There is always more work to do. Any public safety leader and/or elected official would desire a higher favorable rating. Our residents are unhappy with the amount of gun violence in the community and the survey reflects that. I would note, however, that only 947 residents responded to the survey out of a county population of nearly 325,000.
Throughout my first term, my staff (community engagement office, command staff, and deputies) and I have regularly met with multiple community members and have talked and communicated with more than the 947 people who responded to the survey. These efforts to work in partnership with the community have positively touched many lives. Have those efforts touched 325,000 residents? No, they have not. So, yes, there is more work to do. DCSO must continuously work to engage the community, hear their concerns, and take steps to address their concerns.
I will continue to lead efforts to reform public safety to achieve racial equity in the justice system. I will continue to provide public safety updates to the community, with emphasis on information to victims’ families. Updates will include information about DCSO efforts without compromising the integrity of criminal investigations. I will continue working with local, regional, and federal partners to address crime and gun violence in Durham County.
I will continue to engage with community groups to spread the word about DCSO’s crime-fighting efforts. DCSO will continue to be part of the community by meeting the public where they are and participating in outreach efforts to all members of the community. I will continue to grow the Community Advisory Board, to hear input directly from community members.
7. No-knock warrants have resulted in the deaths of innocent people across the country, including Breonna Taylor and Amir Locke, yet Durham County sheriff’s deputies still use them. Should the sheriff’s office ban the use of no-knock warrants by its employees?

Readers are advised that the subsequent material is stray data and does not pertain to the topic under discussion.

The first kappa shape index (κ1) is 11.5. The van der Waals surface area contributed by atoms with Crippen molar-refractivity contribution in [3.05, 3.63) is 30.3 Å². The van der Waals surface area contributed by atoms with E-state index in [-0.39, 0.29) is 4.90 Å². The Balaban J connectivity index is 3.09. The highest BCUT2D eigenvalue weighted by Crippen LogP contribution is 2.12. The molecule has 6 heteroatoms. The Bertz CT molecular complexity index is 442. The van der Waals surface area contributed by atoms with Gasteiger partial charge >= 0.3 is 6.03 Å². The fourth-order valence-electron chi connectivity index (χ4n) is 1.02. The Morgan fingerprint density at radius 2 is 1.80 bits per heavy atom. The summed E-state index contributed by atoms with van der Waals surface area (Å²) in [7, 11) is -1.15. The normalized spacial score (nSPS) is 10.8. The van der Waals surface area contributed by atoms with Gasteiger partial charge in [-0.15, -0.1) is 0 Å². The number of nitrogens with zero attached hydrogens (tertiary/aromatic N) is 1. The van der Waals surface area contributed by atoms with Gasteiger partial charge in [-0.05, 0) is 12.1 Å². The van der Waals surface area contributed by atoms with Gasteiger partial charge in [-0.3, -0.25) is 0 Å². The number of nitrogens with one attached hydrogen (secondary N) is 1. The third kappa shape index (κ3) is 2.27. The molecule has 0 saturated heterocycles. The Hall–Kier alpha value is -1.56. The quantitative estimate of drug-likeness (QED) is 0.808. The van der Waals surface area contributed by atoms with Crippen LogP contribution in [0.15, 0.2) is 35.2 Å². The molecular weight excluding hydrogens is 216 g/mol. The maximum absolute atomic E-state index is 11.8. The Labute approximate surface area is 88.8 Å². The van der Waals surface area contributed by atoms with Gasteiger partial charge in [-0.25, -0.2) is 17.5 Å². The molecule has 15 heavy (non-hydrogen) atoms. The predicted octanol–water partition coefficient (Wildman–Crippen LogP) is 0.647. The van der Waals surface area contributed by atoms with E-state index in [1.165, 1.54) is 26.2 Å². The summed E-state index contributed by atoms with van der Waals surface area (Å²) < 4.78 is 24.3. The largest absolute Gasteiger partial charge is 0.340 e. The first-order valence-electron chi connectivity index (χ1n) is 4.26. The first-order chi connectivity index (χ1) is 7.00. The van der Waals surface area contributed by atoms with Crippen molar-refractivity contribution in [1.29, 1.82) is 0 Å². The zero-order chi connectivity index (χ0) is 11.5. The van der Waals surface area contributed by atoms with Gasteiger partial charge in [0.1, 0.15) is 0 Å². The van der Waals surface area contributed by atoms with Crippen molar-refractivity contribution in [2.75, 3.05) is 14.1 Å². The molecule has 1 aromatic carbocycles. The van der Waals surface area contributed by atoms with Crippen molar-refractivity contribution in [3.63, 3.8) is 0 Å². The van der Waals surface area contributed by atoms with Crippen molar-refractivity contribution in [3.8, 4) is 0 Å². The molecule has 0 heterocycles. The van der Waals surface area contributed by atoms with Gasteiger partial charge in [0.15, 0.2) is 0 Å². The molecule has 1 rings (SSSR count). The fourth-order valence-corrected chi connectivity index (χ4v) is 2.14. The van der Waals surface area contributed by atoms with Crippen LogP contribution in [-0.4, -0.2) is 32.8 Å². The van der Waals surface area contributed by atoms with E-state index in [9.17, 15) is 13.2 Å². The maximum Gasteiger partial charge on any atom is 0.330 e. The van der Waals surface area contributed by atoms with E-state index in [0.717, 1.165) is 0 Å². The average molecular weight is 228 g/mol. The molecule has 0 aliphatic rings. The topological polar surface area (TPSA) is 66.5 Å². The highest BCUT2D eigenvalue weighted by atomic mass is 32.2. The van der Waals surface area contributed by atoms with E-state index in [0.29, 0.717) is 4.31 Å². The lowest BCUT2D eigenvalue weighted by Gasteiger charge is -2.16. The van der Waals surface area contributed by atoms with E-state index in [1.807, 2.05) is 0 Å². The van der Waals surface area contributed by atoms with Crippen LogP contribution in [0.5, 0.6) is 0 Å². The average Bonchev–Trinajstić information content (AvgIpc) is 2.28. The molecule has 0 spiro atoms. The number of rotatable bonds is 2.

The DCSO prohibits, by policy, the use no-knock warrants. As I do not support the use of no-knock warrants, I instituted a policy prohibiting them. An unannounced entry into someone’s home creates a chaotic and potentially dangerous situation as the occupants may be inclined to protect themselves, which could lead to the use of force by police. And, in the interest of safety, the majority of our search and/or arrest warrants are served during the day.
Additionally, North Carolina law requires the following of law enforcement: “before entering the premises, give appropriate notice of his identity and purpose to the person to be searched” unless “the officer has probable cause to believe that the giving of notice would endanger the life or safety of any person.” N.C. Gen. Stat. 15A-249, 251, 401. This state statute language is written directly into DCSO policies.
8. Under North Carolina law, body-camera footage is not public record. Under what circumstances do you believe the public should be allowed to review body camera footage?
We must strike the balance between using body-camera footage to hold our law enforcement accountable while also honoring the privacy of those residents who appear in the footage and the concerns of residents about increased police surveillance or use of force. In some cases, the footage can be used to bring closure to family members and accountability to law enforcement.
Viewing of such video footage should be decided on a case-by-case basis. Depending on the nature and severity of the case, the decision to release a body camera video should be made after careful consultation with the district attorney and family members along with their representatives.